The Neuroscience Behind Paying For Music Online

In 2007, Radiohead released its first album in four years—and more or less gave it away for free. The English rock band encouraged fans to download a digital copy of the new album on their website and then asked them to pay whatever they felt the album was worth through a virtual tip jar. The stunt baffled (and in some cases, infuriated) the music industry. But plenty of fans paid up. Now, a new study in Frontiers in Psychology explores the neuroscience and behavioral science of fans who choose to pay for music even when it’s technically free. The researchers used a mixture of brain imaging technology and good old-fashioned behavioral analysis to conclude that fans aren’t just paying for free music out of a sense of guilt—but also out of desire for social…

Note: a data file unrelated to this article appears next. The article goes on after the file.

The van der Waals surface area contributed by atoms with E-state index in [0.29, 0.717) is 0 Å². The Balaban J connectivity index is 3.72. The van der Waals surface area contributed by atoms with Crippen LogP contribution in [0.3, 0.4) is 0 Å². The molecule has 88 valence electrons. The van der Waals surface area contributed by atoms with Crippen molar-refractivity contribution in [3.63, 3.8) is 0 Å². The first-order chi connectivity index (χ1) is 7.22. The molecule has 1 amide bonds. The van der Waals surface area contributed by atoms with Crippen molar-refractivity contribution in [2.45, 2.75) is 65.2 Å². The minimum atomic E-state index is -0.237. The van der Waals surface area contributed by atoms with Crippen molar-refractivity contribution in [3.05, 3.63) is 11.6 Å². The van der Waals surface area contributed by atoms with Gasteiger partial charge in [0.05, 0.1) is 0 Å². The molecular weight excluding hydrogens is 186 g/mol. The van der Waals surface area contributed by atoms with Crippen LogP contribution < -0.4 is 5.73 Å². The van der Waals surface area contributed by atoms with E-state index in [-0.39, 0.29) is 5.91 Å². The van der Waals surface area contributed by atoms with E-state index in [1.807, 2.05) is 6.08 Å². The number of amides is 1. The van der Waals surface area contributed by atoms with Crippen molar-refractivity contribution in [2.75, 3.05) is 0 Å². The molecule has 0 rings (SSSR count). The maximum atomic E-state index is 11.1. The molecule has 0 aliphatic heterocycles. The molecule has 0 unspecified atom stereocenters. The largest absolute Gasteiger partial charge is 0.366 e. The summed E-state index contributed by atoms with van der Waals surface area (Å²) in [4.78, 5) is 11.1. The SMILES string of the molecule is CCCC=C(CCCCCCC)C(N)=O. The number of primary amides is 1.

Link to Full Article: The Neuroscience Behind Paying For Music Online

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